Extra Skills

Skills have and will always be the greatest prep we can have. They costs nothing, weigh nothing, will never run out and will never break. In fact they will only get better the more you use them.

In any survival situation there are specific skill sets which will be invaluable, but like any skill, they need to be practiced. Don't make the mistake of thinking that you have read "How to...." and that will be enough because it isn't and you will get caught out. If you are ever in a situation where you HAVE to use these skills, you won't have time to get it wrong, you need to get it right first time... and that comes with practice.

Below are skills we feel you should become comfortable with. They are fun and easy to learn, but will serve you well.



This is perhaps the hardest skill to learn as it requires you to change your entire mindset. John Hudson who teaches the Psychology of Survival and S.E.R.E to the British Armed Forces believes that the moment you give up, you lose! In any SHTF situation the first thing to go is often your morale and positivity and if you let this happen it is a downward spiral from there. 

You need to celebrate the little wins and not lose focus of the reason you want to make it out alive (alive in this case being actual or metaphorical).

Like any stressful situation, an emergency is likely to cause a degree of panic and worry, its at time like these that the positive mindset needs to be enforced, it will probably not come naturally and will require you to take a second and reinforce that attitude in yourself (give yourself a slap). How you deal with the situation after that is up to you, remember your skills, try to think clearly and rationally and don't make any decisions that could endanger you or your group.

Once last thing - DON'T GIVE UP!!



You can survive 3 hours without shelter, and lets be honest, everything is easier when you are dry and out of the elements whether rain or shine. Being exposed to the likes of rain, wind and direct sunlight can bring on hypothermia, hyperthermia, sun stroke, dehydration and in worst cases death which is why shelter should always be your first concern. 

Learn to build a shelter with the resources you have around you, a basic lean to should be suffice in most situations especially when you are alone but try other shelters such as debris shelters, Wikiup/Teepee styles which are better suited for more than 1 person.

Your shelter can be improved upon as weather becomes more hospitable, but get yourself familiar with the process, find out what works and what doesn't so you don't make the mistakes when you can't afford to.



Fire is life!! We use it to keep warm, purify water and cook our food. Fire can also be used for signalling and for protection so is a necessity in any survival situation.

Practice making fires in a variety ways and with different tools.

  • Lighter / Matches / Ferro Rod 

  • Flint and Steel

  • Friction Fire (bow drill, hand drill, rudiger roll, fire saw)

  • Refraction (Magnifying Glass)

  • Chemical (Potassium and Glycerol)

Practice achieving flame from an ember and the stages of wood prep required to build an actual fire.

Once the fire is built you then have to maintain it, you really don't want to be starting a fire twice if you can help it, so make sure you have the right fuel ready to keep it going through the night.



Humans can only survive 3 days without water, potentially less depending on your work rate and environment. Assuming you have shelter sorted water should be next on the agenda.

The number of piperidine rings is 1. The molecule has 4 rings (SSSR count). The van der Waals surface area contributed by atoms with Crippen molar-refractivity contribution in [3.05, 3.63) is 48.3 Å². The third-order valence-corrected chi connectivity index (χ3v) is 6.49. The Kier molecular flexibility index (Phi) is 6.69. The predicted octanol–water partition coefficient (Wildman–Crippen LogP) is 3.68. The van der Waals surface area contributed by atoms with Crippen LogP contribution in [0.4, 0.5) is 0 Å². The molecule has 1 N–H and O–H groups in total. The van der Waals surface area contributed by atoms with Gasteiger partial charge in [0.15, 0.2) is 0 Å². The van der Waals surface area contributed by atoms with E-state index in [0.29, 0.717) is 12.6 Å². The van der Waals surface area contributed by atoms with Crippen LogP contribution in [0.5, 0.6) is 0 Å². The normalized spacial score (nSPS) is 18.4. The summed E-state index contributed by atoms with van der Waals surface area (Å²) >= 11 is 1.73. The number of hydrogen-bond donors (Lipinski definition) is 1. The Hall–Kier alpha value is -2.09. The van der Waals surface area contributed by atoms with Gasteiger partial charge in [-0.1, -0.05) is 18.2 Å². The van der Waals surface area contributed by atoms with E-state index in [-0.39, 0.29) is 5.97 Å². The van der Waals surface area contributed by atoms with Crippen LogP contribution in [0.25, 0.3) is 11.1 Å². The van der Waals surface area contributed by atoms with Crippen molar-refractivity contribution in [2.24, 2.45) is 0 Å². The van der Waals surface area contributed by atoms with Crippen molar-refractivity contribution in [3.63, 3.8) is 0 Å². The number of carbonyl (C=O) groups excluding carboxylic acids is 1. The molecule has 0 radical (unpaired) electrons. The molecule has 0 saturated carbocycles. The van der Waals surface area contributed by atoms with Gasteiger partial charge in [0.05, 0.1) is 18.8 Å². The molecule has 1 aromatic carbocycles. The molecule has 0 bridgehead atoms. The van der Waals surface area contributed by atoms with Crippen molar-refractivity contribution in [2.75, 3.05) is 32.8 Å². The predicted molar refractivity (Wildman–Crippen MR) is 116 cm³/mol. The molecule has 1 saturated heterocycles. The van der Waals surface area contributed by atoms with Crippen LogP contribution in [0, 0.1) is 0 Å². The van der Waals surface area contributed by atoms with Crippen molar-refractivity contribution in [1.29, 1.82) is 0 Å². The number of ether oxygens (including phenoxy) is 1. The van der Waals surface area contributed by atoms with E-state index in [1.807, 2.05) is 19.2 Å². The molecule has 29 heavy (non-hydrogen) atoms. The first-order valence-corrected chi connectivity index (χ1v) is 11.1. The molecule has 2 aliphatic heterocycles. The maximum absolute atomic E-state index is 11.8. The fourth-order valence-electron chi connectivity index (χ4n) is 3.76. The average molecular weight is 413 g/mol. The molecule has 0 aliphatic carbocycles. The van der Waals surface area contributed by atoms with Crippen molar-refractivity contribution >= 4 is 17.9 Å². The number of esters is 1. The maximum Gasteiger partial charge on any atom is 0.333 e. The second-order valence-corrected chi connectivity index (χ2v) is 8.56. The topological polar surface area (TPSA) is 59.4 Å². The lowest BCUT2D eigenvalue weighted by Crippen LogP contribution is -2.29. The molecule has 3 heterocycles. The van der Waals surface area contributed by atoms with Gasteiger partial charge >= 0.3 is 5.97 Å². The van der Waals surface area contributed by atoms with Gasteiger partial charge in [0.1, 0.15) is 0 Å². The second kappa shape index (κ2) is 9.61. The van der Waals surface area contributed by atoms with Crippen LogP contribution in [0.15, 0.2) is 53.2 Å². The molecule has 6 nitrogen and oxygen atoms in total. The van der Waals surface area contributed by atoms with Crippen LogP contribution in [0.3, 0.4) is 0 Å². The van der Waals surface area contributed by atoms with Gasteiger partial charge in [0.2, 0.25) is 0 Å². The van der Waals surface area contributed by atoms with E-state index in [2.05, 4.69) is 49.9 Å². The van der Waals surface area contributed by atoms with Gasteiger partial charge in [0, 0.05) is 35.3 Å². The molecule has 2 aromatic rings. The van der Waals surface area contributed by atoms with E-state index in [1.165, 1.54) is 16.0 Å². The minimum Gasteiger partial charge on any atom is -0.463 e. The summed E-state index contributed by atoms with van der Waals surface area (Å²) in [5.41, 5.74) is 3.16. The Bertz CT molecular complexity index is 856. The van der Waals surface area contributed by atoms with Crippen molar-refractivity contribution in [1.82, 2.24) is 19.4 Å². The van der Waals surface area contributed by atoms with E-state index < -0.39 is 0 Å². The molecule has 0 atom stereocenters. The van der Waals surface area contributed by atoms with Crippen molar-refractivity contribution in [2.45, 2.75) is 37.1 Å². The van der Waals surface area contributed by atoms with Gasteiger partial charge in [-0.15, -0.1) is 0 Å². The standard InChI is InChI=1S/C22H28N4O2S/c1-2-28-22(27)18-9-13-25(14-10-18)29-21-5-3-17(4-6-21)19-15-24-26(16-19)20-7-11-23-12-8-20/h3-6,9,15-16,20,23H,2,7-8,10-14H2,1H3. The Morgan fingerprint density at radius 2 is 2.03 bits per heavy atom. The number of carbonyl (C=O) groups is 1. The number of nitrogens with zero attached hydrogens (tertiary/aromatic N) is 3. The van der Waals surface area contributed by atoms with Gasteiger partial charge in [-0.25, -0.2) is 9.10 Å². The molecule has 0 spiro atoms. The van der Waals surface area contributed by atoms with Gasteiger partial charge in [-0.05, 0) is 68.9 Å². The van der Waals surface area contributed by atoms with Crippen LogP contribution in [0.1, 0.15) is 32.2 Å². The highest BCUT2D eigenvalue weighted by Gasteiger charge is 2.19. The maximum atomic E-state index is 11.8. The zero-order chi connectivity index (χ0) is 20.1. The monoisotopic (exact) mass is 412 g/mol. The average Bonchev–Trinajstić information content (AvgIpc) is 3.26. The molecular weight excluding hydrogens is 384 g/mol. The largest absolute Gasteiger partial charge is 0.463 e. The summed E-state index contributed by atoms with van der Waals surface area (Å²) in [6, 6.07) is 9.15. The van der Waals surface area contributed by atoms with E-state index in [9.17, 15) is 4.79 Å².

First Port of call should be to locate a water source. Ideally you should be looking for a fast flowing stream, but any source of water will suffice. The next step is to filter and purify the water. If you haven't got a a metal container for boiling or a purifier then you need to look at making one. Check out our page on water purification for ideas and information.



Being able to identify edible and inedible plants is a skillset that the human race seems to have lost over the generations with not many people capable of confidently identifying anything other than blackberries and acorns.

Everyone thinks that when it comes to wild food, you need to fish, hunt and trap, and for the long term meat is a fantastic addition to your diet, however the truth is that hunting and trapping is a long game with no guarantees of success, however if you know what you are looking for then foraging will provide you with everything your body  needs in the short term; carbohydrates, protein, vitamins and minerals.

Take a look at the book; FOOD FOR FREE by Richard Mabley, or better yet, book yourself onto a foraging course.



One of the biggest causes of emergency situations is people getting lost and because they we'rent expecting to get lost, they didn't have the right kit with them.

There a various methods of navigation which will help you find your way and are almost all free and easy to practice with all the information available online.

  • Map and Compass

  • The Sun

  • Stars

  • GPS

  • Your Watch



You wouldnt think that cordage making would feature highly on a list of survival skills, especially when any prepper worth their salt doesn't leave home without paracord, either on their wrist, keyring or in their bag. However Dave Canterbury has it listed on his 5 C's of survival for a reason. The uses are endless, shelter building, fishing, sewing, bow drill, lashing everything from splints to rafts as well as snares.... the list goes on! With all of these uses, it won't be long before you run out of paracord at which point you need to know how to make more, and the best materials to use for cordage.

The 3 main methods for cordage making are:

  • The Rope Lay

  • The Finger Role

  • The Thigh Role

For a detailed description of how to - check out the link below